However the existing Sargo-class submarines were among the first US submarines to be sent into action after the Japanese attack on Pearl Harbor, starting war patrols the day after having already been deployed to the Philippines in late 1941. Similar to the previous Salmon class, they were built between 1937 and 1939. With a top speed of 21 knots and a range of 11,000 nautical miles allowing patrols in Japanese home waters, and along with the Salmons they were an important step in the development of a true fleet submarine
Then the Tambor-class was deployed primarily during the beginning of World War II. And, it was the USN's first fully successful fleet submarine. Six of the class were in Hawaiian waters or the Central Pacific on 7 December 1941, with USS Tautog SS-198 at Pearl Harbor during the attack. They went on to see hard service early on with seven of the twelve boats of the class sunk before the rests were withdrawn from front-line service in early 1945; it was the highest percentage loss of any US submarine class. The Tambors attained the top speed of 21 knots and range of 11,000 nautical miles allowing patrols in Japanese home waters. Improvements over the Sargo class included six bow torpedo tubes, a more reliable full diesel-electric propulsion plant, and improved combat efficiency with key personnel and equipment relocated to the conning tower.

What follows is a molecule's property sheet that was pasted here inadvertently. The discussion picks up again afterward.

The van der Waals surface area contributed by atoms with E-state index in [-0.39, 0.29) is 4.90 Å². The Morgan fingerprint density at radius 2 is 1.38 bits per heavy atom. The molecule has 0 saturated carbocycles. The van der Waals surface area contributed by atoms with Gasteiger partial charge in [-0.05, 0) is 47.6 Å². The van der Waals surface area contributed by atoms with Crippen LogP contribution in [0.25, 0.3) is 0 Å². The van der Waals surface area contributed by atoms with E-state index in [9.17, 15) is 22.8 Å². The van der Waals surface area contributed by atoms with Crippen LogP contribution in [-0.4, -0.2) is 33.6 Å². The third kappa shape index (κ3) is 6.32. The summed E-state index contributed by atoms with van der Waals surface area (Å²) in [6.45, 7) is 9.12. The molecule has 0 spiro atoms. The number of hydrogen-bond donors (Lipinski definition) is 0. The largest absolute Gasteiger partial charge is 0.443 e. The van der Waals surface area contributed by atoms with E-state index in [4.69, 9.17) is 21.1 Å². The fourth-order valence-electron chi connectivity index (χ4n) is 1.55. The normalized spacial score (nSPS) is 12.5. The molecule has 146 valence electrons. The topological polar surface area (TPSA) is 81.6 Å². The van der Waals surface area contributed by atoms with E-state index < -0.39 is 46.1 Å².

Following Pearl Harbor the fleet submarines proved their worth when USN submarine skippers waged a devastating campaign against Japanese merchant vessels. To do so, America fielded two new primary classes of fleet submarines over the course of WWII with the first being the Gato class that was built for the Navy and launched between 1941–1943 by the Electric Boat Company, Portsmouth Naval Shipyard, Mare Island Naval Shipyard, and Manitowoc Shipbuilding Company . And, together with their near-sisters the Balao and Tench classes their designs represented the majority of submarine fleet. However, the Tench class was built toward the end of the war so most saw service in the post-war era and were in service until 1951.
Named after the lead ship of the class, USS Gato SS-212, the other Gatos, and their successors formed the core of the Submarine Service that was largely responsible for the destruction of the Japanese merchant marine fleet and the majority of the Imperial Japanese Navy during World War II. Gato's name comes from a species of small Catshark following the tradition of most other U.S. Navy submarines of the period having the names of marine creatures.
The Gato-class boats were progressive fleet submarines and the rationale behind their design was that they were intended to operate as adjuncts to the main battle fleet to scout out ahead, surveille and report the enemy fleet's composition, speed, and course, then they were to attack to soften up the adversary in preparation for the main fleet action.
The Gato-class design was a near-duplicate of the preceding Tambor and Gar-class boats with the only significant differences being an increase in diving depth from 250 feet to 300 feet, with an extra five feet in length to allow for additional watertight bulkheads dividing the one large engine room into two, with two diesel generators in each compartment. The Gatos, and nearly all of the fleet-type submarines had a partial double hull construction. And, they had additional crew comforts including air conditioning, refrigerated storage for food, generous fresh water distilling units, clothes washers, and enough bunks for every crew member; luxuries unheard of in other navies.